A few weeks ago, The New York Times ran an article noting that with the US preoccupied by the coronavirus pandemic, Black Lives Matter protests, and massive unemployment, “its competitors are moving to fill the vacuum, and quickly.”
They are testing how far they can go, seeking to exploit our weaknesses and fill the vacuum they perceive in world leadership.
There are good reasons we have turned inward. As a nation, we have botched the response to the coronavirus, as its recent sharp upward trajectory illustrates.
We are still feeling our way through the economic impact. And, of course, street protests and turmoil over the nation’s racial practices are preoccupying many people’s attention.
Any one of these things would have been enough to try us as a country. All together are testing our mettle as it rarely has been.
Oddly, I find something bracing about this.
As Americans, we have a tendency to feel that we’ve always come through hard times and always will. The result is often a sense that we can leave things to others: to our leaders, to our nonprofits, churches, and community groups, to our more involved neighbors.
But here’s the thing about a representative democracy like ours: it doesn’t work unless citizens do their part—and I include our leaders in this. At its heart, it asks us to find a niche where we can improve things.
I began my political career because I felt I needed to do something to help my community in southern Indiana and didn’t know where to start.
So, I asked my precinct committeeman, who enlisted me to go door to door to try to get voters involved. That led eventually to Congress, and ultimately to a committee chairmanship trying to resolve some of the country’s knottiest foreign affairs challenges.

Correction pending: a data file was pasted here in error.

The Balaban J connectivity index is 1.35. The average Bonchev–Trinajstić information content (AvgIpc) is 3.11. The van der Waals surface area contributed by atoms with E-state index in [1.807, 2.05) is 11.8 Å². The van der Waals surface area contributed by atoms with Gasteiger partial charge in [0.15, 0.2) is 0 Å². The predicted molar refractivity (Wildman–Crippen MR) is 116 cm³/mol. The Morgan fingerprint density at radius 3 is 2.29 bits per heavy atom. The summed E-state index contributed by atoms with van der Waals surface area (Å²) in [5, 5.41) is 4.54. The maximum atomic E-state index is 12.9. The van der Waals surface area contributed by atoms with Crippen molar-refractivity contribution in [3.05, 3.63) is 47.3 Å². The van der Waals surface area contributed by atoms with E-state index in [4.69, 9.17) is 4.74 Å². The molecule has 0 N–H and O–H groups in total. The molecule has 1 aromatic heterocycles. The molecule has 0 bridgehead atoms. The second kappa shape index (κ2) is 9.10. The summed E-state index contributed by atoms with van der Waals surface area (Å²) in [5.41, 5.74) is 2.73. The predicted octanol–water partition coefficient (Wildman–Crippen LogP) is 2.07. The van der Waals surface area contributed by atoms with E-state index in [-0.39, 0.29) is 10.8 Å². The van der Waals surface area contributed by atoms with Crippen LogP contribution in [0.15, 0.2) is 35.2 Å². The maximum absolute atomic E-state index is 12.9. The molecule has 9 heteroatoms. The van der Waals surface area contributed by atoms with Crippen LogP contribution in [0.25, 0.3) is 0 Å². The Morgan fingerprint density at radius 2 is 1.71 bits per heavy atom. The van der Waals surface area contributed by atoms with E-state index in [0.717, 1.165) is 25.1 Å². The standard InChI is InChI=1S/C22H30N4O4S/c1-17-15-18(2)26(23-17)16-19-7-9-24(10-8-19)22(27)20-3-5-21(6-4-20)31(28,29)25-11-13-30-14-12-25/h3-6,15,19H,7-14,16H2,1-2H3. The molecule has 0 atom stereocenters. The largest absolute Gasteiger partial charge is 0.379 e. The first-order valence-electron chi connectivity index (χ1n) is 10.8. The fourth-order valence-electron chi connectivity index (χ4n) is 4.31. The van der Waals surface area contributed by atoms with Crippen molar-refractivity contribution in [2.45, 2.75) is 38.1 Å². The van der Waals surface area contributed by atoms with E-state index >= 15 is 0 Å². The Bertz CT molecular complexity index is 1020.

My point is that we can all start somewhere. We are divided as a nation on political, economic, and racial lines. We face the existential challenge of climate change. Many of us on both the right and the left worry about a lack of moral perspective in how we approach our problems. All of these are ripe for actions that we, as individuals, can take.
This time of testing is an opportunity. It’s a chance to shake off the complacency we’d settled into, and to exercise the gift that our system gives us: the ability to make a difference.
Lee Hamilton is a Senior Advisor for the Indiana University Center on Representative Government; a Distinguished Scholar at the IU Hamilton Lugar School of Global and International Studies; and a Professor of Practice at the IU O’Neill School of Public and Environmental Affairs. He was a member of the U.S. House of Representatives for 34 years.